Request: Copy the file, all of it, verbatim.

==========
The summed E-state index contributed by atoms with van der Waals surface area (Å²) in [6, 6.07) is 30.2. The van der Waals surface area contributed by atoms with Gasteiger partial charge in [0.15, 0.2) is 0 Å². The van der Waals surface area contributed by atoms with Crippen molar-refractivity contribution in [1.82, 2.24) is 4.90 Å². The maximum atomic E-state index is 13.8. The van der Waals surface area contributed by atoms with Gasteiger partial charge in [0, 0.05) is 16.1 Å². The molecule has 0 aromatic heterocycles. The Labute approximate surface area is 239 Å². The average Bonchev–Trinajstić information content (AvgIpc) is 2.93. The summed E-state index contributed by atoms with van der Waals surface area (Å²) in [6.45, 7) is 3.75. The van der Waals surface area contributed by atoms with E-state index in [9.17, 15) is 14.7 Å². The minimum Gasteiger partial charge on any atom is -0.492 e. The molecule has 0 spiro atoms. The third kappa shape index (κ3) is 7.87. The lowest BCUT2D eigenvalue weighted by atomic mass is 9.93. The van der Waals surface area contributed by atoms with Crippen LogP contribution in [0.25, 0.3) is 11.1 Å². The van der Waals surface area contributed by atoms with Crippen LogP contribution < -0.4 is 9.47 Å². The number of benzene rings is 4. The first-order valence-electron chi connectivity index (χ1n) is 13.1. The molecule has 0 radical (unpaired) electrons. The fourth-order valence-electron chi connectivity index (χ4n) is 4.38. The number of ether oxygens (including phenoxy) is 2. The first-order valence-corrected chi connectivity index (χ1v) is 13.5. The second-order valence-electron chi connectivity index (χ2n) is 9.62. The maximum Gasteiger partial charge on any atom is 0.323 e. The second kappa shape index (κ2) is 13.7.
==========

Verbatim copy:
The summed E-state index contributed by atoms with van der Waals surface area (Å²) in [6, 6.07) is 30.2. The van der Waals surface area contributed by atoms with Gasteiger partial charge in [0.15, 0.2) is 0 Å². The van der Waals surface area contributed by atoms with Crippen molar-refractivity contribution in [1.82, 2.24) is 4.90 Å². The maximum atomic E-state index is 13.8. The van der Waals surface area contributed by atoms with Gasteiger partial charge in [0, 0.05) is 16.1 Å². The molecule has 0 aromatic heterocycles. The Labute approximate surface area is 239 Å². The average Bonchev–Trinajstić information content (AvgIpc) is 2.93. The summed E-state index contributed by atoms with van der Waals surface area (Å²) in [6.45, 7) is 3.75. The van der Waals surface area contributed by atoms with E-state index in [9.17, 15) is 14.7 Å². The minimum Gasteiger partial charge on any atom is -0.492 e. The molecule has 0 spiro atoms. The third kappa shape index (κ3) is 7.87. The lowest BCUT2D eigenvalue weighted by atomic mass is 9.93. The van der Waals surface area contributed by atoms with Crippen LogP contribution in [0.25, 0.3) is 11.1 Å². The van der Waals surface area contributed by atoms with Crippen LogP contribution < -0.4 is 9.47 Å². The number of benzene rings is 4. The first-order valence-electron chi connectivity index (χ1n) is 13.1. The molecule has 0 radical (unpaired) electrons. The fourth-order valence-electron chi connectivity index (χ4n) is 4.38. The number of ether oxygens (including phenoxy) is 2. The first-order valence-corrected chi connectivity index (χ1v) is 13.5. The second-order valence-electron chi connectivity index (χ2n) is 9.62. The maximum Gasteiger partial charge on any atom is 0.323 e. The second kappa shape index (κ2) is 13.7.